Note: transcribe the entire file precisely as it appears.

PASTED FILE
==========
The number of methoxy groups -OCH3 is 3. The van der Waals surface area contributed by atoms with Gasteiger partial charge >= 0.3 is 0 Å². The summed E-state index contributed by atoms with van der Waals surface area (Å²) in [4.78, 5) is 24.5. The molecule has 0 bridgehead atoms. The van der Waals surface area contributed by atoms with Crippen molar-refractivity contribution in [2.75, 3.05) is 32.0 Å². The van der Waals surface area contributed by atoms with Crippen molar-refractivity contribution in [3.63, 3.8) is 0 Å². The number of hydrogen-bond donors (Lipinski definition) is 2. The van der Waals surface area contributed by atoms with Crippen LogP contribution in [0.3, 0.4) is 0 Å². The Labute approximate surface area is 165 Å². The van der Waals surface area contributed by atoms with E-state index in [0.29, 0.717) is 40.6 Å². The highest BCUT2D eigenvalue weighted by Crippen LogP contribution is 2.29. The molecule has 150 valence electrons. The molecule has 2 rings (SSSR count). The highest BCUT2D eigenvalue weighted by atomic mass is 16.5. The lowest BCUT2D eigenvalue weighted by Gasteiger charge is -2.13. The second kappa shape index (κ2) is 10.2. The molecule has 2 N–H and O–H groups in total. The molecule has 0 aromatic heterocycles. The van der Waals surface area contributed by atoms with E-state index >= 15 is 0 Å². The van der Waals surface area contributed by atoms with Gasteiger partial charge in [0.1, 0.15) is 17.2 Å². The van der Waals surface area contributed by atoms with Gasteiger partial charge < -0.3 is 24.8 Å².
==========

The number of methoxy groups -OCH3 is 3. The van der Waals surface area contributed by atoms with Gasteiger partial charge >= 0.3 is 0 Å². The summed E-state index contributed by atoms with van der Waals surface area (Å²) in [4.78, 5) is 24.5. The molecule has 0 bridgehead atoms. The van der Waals surface area contributed by atoms with Crippen molar-refractivity contribution in [2.75, 3.05) is 32.0 Å². The van der Waals surface area contributed by atoms with Crippen molar-refractivity contribution in [3.63, 3.8) is 0 Å². The number of hydrogen-bond donors (Lipinski definition) is 2. The van der Waals surface area contributed by atoms with Crippen LogP contribution in [0.3, 0.4) is 0 Å². The Labute approximate surface area is 165 Å². The van der Waals surface area contributed by atoms with E-state index in [0.29, 0.717) is 40.6 Å². The highest BCUT2D eigenvalue weighted by Crippen LogP contribution is 2.29. The molecule has 150 valence electrons. The molecule has 2 rings (SSSR count). The highest BCUT2D eigenvalue weighted by atomic mass is 16.5. The lowest BCUT2D eigenvalue weighted by Gasteiger charge is -2.13. The second kappa shape index (κ2) is 10.2. The molecule has 2 N–H and O–H groups in total. The molecule has 0 aromatic heterocycles. The van der Waals surface area contributed by atoms with E-state index >= 15 is 0 Å². The van der Waals surface area contributed by atoms with Gasteiger partial charge in [0.1, 0.15) is 17.2 Å². The van der Waals surface area contributed by atoms with Gasteiger partial charge < -0.3 is 24.8 Å².